UAW president says union wants to expand healthcare pool

Reuters News
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Posted: Jun 18, 2015 4:56 PM

By Bernie Woodall

DETROIT (Reuters) - United Auto Workers President Dennis Williams said on Thursday he wants to enter talks with the three major U.S. automakers to pool active union and nonunion workers and UAW retirees to bargain for lower healthcare costs.

Such a pool of about 900,000 people connected to Detroit's three automakers would not mean a single healthcare plan, but instead a collective to wield more leverage in negotiations with drug companies, hospitals and insurance companies, he noted.

The union is still forming its strategy on how a larger pool would be created, Williams said at a press conference at the UAW's headquarters in Detroit.

While he did not detail the options the UAW is considering for such a pool, Williams said discussions of such a collective for greater purchasing power will be part of the upcoming labor talks with Ford Motor Co, General Motors Co and Fiat Chrysler Automobiles. Those talks begin next month for contracts that expire Sept. 14.

"If you pool that, that's a pretty good number," Williams said. "I'd go to the bargaining table with that number. In fact, I am."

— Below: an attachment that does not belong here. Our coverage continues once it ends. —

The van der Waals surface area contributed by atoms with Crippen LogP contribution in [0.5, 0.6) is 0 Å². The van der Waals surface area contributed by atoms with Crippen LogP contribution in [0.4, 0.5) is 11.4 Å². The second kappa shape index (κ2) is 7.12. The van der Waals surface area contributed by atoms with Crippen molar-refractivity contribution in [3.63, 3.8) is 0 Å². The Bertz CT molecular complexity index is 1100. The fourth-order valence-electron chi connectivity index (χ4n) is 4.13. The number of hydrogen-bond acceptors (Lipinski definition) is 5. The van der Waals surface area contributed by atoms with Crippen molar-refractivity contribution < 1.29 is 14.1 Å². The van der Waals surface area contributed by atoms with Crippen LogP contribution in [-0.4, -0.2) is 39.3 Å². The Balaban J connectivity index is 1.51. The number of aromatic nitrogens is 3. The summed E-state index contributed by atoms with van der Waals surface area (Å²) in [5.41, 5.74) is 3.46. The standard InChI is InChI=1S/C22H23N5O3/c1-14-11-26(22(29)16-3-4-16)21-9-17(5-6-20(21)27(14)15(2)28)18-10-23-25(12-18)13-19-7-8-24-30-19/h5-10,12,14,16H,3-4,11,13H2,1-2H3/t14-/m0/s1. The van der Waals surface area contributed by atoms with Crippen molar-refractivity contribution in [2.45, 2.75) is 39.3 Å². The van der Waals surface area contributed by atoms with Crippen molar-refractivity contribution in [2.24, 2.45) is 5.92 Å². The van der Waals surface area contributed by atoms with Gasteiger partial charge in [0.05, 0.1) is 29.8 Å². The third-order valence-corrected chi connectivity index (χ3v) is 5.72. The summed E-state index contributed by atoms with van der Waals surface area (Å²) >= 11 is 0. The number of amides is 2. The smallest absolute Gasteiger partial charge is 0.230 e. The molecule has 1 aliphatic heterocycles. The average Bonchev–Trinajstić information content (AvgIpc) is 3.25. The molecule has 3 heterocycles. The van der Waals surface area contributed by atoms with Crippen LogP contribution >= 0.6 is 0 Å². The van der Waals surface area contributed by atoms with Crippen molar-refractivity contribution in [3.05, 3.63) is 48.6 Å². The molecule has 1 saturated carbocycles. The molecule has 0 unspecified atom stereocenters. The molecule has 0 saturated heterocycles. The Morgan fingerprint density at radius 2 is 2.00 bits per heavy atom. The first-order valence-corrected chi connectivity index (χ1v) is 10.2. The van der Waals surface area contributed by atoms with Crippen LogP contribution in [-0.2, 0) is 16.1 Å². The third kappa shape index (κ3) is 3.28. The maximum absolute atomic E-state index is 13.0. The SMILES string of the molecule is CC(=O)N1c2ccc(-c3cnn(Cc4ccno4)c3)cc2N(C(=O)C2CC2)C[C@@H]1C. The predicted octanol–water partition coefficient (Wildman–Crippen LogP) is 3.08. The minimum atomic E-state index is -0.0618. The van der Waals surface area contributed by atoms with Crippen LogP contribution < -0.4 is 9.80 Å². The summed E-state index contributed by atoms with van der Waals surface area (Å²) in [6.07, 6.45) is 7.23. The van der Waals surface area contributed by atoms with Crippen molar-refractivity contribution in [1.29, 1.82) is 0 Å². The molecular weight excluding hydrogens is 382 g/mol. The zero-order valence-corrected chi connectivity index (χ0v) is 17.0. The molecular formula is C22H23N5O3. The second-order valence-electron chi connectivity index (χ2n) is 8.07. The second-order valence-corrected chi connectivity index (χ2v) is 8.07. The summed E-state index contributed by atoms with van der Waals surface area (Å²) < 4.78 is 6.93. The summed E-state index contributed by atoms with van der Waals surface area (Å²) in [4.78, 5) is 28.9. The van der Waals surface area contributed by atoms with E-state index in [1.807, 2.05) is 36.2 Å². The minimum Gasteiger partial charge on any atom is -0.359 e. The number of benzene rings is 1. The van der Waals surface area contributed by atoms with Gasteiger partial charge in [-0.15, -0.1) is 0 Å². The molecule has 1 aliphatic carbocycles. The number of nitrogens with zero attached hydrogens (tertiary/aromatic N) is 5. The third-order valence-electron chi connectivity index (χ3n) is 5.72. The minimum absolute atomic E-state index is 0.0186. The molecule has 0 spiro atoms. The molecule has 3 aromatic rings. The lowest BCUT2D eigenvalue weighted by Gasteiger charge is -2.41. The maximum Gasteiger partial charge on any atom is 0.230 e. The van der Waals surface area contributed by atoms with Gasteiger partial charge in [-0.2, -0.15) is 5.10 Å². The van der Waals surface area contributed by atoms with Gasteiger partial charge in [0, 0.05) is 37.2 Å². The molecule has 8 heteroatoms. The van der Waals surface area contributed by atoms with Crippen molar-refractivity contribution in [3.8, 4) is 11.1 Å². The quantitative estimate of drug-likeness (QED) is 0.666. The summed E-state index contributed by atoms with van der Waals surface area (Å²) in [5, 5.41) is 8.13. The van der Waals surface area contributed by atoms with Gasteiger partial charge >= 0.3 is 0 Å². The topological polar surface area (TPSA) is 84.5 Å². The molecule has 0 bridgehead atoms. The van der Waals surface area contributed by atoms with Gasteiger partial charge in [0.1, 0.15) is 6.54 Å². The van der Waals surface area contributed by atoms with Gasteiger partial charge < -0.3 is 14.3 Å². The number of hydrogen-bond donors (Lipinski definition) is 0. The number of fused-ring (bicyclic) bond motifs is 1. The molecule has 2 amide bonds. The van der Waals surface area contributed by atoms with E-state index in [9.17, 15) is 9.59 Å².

About 607,000 retired UAW members would continue to have healthcare managed by the union through a health care trust that is a voluntary employees beneficiary association (VEBA).

The UAW took the yoke of healthcare costs for retired UAW members from the three auto companies in 2007 by creating three separate VEBAs. Williams said the union wants to continue to manage retiree healthcare plans while still creating a collective pool to bargain for lower costs.

He said the union has done a better job at managing healthcare costs for retired workers than the companies did before the VEBAs were formed.

In addition to the 607,000 UAW retirees who would be part of the pool Williams will propose, there are about 140,000 active UAW auto workers and another 150,000 to 160,000 salaried nonunion workers at Ford, GM and FCA, he said.

(Reporting by Bernie Woodall; Editing by Richard Chang)